It's hard to imagine having sex every day for a year, given the effort, dedication and perseverance required.

But US author Brittany Gibbons, who wrote Fat Girl Walking, did just that - and she said that she not only felt better about her body, but learned how to communicate better with her partner.

Clearly, body confidence is a big issue in Britain. A Dove survey found that only 20 per cent of UK women like the way they look, while menswear brand Jacamo found that 48 per cent of British men desperately want to lose weight.

Having sex every day to fix that might be tempting after learning of Gibbons' story.

To find out whether that's advisable, indy100 talked to Denise Knowles, a relationship counsellor and sex therapist at Relate, and Dr Sheri Jacobson, clinical director of Harley Therapy.

Having sex every day is not for everyone

Both experts pointed out that Gibbons had something that not everyone does - the option to have sex every day with a supportive husband who wanted to help her develop body confidence. Dr Jacobson told indy100:

She was in a safe relationship, where she could say yes or no, state her needs, and be vulnerable. In this unique circumstance, then yes, perhaps sex could lead to body confidence.

But we certainly could not take this story and then state ‘sex every day builds body confidence’.

Dr Jacobson explained that pushing yourself to have sex every day for year, regardless of what your body and mind really wants, could carry some dangerous consequences.

Sex every day with, for example, various partners and strangers, especially if you have a traumatic past involving some sort of sexual abuse, could lead to shame, feelings of worthlessness, dissociation from the body, and depression.

It could mean we were pushing ourselves to have sex just to ‘keep the record going’, instead of listening to ourselves and recognising our needs in each moment, which is so essential if we at all suffer low self-esteem.

So it could equally be a terribly dangerous game to play.

She made clear that it all comes down to the individual.

If you were with a loving partner or partners, and it was something you'd decided to do for fun, it might lead to better connection, and improved sexual confidence, but you'd have to both be wanting sex at the same time and prioritise individual needs on a day-to-day basis over any 'ticking off a day on the calendar'.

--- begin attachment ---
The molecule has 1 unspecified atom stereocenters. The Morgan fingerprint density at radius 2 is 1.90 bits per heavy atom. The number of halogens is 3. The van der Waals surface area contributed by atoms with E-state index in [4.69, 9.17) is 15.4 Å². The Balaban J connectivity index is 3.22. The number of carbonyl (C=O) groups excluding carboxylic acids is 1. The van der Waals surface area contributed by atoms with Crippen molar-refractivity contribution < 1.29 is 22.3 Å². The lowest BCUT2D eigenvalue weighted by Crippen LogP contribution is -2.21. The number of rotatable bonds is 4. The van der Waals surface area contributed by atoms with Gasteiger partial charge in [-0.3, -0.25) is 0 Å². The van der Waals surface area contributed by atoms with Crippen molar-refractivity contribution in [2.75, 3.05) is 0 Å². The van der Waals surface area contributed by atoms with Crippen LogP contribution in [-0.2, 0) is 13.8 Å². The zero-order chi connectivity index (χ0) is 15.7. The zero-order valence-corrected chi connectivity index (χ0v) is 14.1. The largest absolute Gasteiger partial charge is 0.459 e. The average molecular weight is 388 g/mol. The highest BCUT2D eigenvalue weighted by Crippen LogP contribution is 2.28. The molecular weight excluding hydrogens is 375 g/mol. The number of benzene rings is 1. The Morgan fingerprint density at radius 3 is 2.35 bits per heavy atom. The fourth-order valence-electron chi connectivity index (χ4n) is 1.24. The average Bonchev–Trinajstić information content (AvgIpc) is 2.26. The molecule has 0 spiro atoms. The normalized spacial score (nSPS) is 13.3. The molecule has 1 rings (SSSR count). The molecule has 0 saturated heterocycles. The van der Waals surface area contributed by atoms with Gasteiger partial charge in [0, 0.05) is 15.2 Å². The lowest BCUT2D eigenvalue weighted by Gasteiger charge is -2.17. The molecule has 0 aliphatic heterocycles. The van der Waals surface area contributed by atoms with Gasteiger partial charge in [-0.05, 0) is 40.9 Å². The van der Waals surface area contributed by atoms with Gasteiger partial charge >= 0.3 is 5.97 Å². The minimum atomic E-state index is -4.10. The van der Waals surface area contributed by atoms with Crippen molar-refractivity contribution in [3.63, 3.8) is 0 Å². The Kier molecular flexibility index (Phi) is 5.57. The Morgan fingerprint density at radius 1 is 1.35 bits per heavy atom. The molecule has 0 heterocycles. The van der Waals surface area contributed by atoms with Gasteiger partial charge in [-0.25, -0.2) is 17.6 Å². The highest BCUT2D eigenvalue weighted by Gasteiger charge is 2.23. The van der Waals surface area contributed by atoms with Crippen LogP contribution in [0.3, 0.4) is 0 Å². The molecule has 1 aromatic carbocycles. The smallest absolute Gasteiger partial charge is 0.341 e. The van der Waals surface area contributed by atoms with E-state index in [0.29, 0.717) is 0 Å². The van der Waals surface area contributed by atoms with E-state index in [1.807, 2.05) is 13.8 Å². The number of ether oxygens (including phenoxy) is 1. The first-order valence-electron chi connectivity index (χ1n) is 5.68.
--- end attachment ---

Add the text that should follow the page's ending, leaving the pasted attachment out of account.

Sex with random people is more likely to cause issues with confidence over a rise in confidence. Any big declaration you intend to have sex every day for a year with many different people is far less likely to be about body confidence and more likely to be a sign of deep-rooted issues, including trauma, sex addiction, or histrionic personality disorder. 

Focusing on just sex is probably not the answer

Knowles warns against obsessively fixating on sex as the solution to all your body confidence issues.

Often, self-esteem issues run far deeper and are more complex. Knowles said:

People might be focusing on their body when there are other areas of life that might be problematic.

But they look in the mirror and say ‘How can I ever be happy with a body like this?’ And focus completely on that. 

Rather than focus on the negative, think about what you do have.

If there are parts of your body you’re not happy with, take a good look and think about the parts of your body you do like. Maybe you have nice skin or nice legs.

If you don’t like parts of your body, don’t focus on them every day – the negative – because it’ll bring you down...

It’s not all about your body. It’s about who you are as a person.

Be careful what you wish for, Knowles warns. If you become dependent on having sex every day to feel better, then how are you going to react if the sex starts to wane?

Knowles recommends improving your lifestyle, diet and exercise routine instead:

The issue here is making the decision to do something different. First recognising that ‘I want to do something good about this problem’ and seeing it through.

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